Oproep 3: Digitaal werken in de kunsten
I’m interested in connecting the virtual and the physical worlds and at the same time creating an online art space that focuses on queer perspectives. For this I will invite artists to find a place or an object in the public space in Brussels or Flanders and produce a work around that. It will be exhibited online but activated through an opening event that happens at the chosen space.
I’ve always been interested in creating art online and with the start of the pandemic and everyone spending so much time in front of their computers I feel like it is a new challenge to create an online space that also has the ability to connect people in the “real” world. So for this project I want to invite artists to use the physical space as the source and starting point for an online exhibition. The activation of the exhibition is a meeting at the chosen space: it can be a reading, a performance but also just a sticker on the wall. It is a way to make art that relates to the public space but happens mostly in an online space. It’s not about the transformation of the physical space but more about the exploration of it, seeing something that nobody else might have ever noticed and creating a work around that in the virtual space. I think this is a great possibility to explore all the hidden or very obvious spaces around us and to get to know the city- and landscape of Brussels and Flanders in a different way.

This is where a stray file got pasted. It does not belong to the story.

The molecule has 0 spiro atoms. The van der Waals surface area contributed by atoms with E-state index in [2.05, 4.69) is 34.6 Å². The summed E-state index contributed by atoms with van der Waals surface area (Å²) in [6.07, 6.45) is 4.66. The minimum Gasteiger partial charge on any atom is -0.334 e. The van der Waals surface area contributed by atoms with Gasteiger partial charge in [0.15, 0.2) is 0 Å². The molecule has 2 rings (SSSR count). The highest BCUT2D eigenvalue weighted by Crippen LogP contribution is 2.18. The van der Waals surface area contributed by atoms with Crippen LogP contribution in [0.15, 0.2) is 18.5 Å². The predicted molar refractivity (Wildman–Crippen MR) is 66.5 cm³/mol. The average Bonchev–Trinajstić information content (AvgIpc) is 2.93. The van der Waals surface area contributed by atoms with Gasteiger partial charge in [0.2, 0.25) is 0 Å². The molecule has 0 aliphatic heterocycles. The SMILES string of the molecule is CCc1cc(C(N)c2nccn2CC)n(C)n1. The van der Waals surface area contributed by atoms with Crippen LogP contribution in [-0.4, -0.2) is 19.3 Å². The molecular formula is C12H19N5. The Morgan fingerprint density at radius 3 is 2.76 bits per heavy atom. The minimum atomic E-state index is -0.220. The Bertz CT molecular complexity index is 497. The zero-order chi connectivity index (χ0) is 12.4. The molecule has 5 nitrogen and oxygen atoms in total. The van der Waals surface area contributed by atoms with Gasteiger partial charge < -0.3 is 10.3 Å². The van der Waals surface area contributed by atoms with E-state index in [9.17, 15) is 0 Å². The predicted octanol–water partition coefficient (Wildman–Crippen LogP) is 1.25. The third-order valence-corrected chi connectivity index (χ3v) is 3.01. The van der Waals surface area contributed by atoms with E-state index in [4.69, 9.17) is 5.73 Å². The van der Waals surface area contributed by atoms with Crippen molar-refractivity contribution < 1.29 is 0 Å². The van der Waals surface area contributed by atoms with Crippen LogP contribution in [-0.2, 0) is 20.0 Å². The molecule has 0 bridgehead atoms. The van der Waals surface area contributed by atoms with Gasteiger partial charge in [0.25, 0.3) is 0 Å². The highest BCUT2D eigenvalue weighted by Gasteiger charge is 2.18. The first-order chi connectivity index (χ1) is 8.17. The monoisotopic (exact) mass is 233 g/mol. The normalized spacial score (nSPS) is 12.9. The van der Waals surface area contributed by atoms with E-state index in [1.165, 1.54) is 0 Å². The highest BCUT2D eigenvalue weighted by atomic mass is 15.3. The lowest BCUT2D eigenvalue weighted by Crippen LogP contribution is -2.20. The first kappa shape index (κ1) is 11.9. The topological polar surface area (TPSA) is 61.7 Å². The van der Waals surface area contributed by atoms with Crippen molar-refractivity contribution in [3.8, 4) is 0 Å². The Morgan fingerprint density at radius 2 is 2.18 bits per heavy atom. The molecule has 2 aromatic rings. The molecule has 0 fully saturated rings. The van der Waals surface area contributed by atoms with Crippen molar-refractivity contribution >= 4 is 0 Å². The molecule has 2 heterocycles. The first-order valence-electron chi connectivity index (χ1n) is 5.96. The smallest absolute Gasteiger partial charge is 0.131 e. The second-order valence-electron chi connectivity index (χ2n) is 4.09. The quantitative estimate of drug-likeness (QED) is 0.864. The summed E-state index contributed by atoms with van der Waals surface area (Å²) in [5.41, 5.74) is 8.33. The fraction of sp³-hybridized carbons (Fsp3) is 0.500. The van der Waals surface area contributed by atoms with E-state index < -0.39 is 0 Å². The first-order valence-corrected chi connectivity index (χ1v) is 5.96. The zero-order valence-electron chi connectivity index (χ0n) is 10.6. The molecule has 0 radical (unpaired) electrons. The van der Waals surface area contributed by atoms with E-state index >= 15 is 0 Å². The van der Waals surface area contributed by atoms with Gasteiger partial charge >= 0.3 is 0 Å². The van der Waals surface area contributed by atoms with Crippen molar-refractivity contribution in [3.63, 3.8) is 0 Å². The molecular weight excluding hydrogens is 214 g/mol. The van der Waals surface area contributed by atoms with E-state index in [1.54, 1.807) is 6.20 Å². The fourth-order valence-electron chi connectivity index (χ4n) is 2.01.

With the Desert Hearts Gallery I hope to create a platform to represent upcoming queer artists and understand their life or stories in relation to our surroundings. I think it is really important to have more queer perspectives represented in the arts and I hope that this can be a way to achieve that. I also think it is a way to show love and appreciation to unknown places in Flanders and Brussels and give them another value or meaning through the artist’s perspective. With the openings happening at a public space, it can be a great chance to get into exchange with the community around that space. It is so important to think about the ways where and how art is shown and who has access to it, so these openings can be a way to get into exchange with a broader public and to create a dialogue between the people online and the local communities.
Mara Ittel, firstname.lastname@example.org
I am interested in how digital spaces are shaped by a privileged few and inhabited by many. This is the case for virtual reality, video games, and other digital spaces that use avatars. The people who develop these spaces are highly skilled, rarely present, and others are subject to their vision. How can we put the tools of shaping virtuality into the hands of artists without intense training?
When I go to a library, I enter a special space. When I go to my atelier, to the museum or the supermarket, I enter specific spaces. However, when researching digitally, there is only one space – my browser. Sure, there are tabs, but they don't help much: all my projects, all my research gets mixed, it's hard to have clearly defined digital spaces for artistic research.